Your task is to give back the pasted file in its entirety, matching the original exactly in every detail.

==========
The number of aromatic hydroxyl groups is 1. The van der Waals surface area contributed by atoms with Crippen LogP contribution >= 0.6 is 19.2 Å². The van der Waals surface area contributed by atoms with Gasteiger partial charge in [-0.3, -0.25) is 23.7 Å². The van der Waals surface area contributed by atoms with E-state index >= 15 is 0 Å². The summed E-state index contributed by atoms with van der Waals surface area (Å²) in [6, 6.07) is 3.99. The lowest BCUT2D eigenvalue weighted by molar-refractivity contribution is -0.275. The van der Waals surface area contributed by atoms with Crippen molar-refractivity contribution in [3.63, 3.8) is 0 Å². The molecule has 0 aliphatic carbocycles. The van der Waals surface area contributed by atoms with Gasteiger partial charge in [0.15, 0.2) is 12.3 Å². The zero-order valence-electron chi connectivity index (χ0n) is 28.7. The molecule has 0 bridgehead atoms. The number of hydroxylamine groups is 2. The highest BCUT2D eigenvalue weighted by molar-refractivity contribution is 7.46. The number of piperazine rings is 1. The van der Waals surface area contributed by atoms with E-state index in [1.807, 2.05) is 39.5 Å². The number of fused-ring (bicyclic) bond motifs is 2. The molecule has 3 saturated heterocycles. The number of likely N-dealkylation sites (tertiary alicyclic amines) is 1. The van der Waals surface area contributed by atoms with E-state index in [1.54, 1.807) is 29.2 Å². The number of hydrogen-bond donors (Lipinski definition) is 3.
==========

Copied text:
The number of aromatic hydroxyl groups is 1. The van der Waals surface area contributed by atoms with Crippen LogP contribution >= 0.6 is 19.2 Å². The van der Waals surface area contributed by atoms with Gasteiger partial charge in [-0.3, -0.25) is 23.7 Å². The van der Waals surface area contributed by atoms with E-state index >= 15 is 0 Å². The summed E-state index contributed by atoms with van der Waals surface area (Å²) in [6, 6.07) is 3.99. The lowest BCUT2D eigenvalue weighted by molar-refractivity contribution is -0.275. The van der Waals surface area contributed by atoms with Crippen molar-refractivity contribution in [3.63, 3.8) is 0 Å². The molecule has 0 aliphatic carbocycles. The van der Waals surface area contributed by atoms with Gasteiger partial charge in [0.15, 0.2) is 12.3 Å². The zero-order valence-electron chi connectivity index (χ0n) is 28.7. The molecule has 0 bridgehead atoms. The number of hydroxylamine groups is 2. The highest BCUT2D eigenvalue weighted by molar-refractivity contribution is 7.46. The number of piperazine rings is 1. The van der Waals surface area contributed by atoms with E-state index in [1.807, 2.05) is 39.5 Å². The number of fused-ring (bicyclic) bond motifs is 2. The molecule has 3 saturated heterocycles. The number of likely N-dealkylation sites (tertiary alicyclic amines) is 1. The van der Waals surface area contributed by atoms with E-state index in [1.54, 1.807) is 29.2 Å². The number of hydrogen-bond donors (Lipinski definition) is 3.